In December the Director of Public Prosecutions, Keir Starmer, QC, signalled that the parents of Mr James would not face charges for accompanying their son to Dignitas. But Debbie Purdy, who has multiple sclerosis, recently failed in her attempt to clarify the law.
The Court of Appeal said that it would not rule for a prosecuting policy that would allow people such as Ms Purdy’s husband to assist her suicide, although prosecution would be unlikely. She intends to challenge this judgment in the House of Lords next month.
In a fringe debate at the RCN congress in Harrogate, nurses appeared divided on the issue.
Dr Carter said that he was not suggesting that nurses should break the law or professional codes of conduct, but added that the RCN’s written guidance, to be published later this year, would offer legal advice and note the duties of nurses to respect patients’ wishes as well as actively doing them no harm.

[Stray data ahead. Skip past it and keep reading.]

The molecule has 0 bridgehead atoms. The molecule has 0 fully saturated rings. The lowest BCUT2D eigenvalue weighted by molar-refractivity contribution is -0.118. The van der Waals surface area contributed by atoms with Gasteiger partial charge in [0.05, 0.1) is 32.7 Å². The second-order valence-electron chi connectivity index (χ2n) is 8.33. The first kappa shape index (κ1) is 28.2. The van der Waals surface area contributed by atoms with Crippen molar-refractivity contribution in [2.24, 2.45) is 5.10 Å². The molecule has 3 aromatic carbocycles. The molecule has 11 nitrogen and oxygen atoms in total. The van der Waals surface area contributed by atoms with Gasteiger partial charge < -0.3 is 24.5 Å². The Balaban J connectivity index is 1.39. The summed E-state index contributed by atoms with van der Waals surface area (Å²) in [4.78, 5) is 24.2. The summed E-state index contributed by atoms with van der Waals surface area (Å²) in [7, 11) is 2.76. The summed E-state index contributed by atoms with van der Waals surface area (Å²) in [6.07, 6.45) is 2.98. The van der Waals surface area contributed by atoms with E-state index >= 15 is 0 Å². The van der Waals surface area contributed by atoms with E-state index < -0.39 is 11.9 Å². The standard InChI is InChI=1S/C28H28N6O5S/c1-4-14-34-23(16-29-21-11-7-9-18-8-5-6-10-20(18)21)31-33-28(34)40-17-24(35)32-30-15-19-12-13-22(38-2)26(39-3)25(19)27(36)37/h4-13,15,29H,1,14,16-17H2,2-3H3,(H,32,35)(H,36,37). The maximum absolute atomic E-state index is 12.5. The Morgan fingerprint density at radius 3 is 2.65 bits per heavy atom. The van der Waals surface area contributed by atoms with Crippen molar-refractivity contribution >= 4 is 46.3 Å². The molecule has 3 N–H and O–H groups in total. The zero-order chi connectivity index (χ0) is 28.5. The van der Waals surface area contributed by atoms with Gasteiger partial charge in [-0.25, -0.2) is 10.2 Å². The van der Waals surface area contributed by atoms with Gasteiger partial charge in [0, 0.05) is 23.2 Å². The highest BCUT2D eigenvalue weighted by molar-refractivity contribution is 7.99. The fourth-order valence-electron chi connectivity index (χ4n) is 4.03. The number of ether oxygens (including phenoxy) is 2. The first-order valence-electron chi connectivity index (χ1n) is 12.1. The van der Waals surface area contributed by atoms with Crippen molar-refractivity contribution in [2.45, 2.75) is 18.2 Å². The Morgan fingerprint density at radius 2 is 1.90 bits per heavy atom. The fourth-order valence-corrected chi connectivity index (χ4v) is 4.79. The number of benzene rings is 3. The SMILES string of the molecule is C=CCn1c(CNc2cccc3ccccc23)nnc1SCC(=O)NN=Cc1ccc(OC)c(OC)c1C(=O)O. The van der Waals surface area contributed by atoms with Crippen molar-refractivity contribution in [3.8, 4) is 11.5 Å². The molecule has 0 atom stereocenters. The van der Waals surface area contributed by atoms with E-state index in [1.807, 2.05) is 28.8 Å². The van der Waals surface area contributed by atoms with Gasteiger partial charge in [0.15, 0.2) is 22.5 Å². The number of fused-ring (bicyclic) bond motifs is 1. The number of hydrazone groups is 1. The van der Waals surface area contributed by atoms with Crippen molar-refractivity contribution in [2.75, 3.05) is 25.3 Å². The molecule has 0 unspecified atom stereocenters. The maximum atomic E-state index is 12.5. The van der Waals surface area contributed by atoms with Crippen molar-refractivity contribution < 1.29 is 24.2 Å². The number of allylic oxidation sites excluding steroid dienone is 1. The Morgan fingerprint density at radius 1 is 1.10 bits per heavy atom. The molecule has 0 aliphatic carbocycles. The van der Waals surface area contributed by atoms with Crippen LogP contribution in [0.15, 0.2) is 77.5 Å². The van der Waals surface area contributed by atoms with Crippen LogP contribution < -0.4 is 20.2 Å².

He said: “Assisted suicide may be illegal but the reality is that the public are talking about it, the media are talking about it and some politicians are talking about it.”
Current guidelines from the Nursing and Midwifery Council, he added, do not cover issues where patients might request advice.
The NMC said that its own Code of Conduct clearly stated that nurses are expected to act lawfully at all times. “Any nurse who is anxious about whether the advice they intend to give may breach the code should first discuss the matter with other appropriate members of the care team or contact one of our professional advisers for further guidance and support.”
Kath McHale, a nurse who is also a bereavement counsellor in North London, told the RCN conference that the number of people asking her for advice about assisted suicide was “growing considerably”. She said: “Who has got the experience and the information if people want choices?”
The Department of Health said there was currently no advice to nurses “on something that is illegal”. If a nurse discussed options with a patient for helping them die they could risk being prosecuted.
By David Rose, The Times, London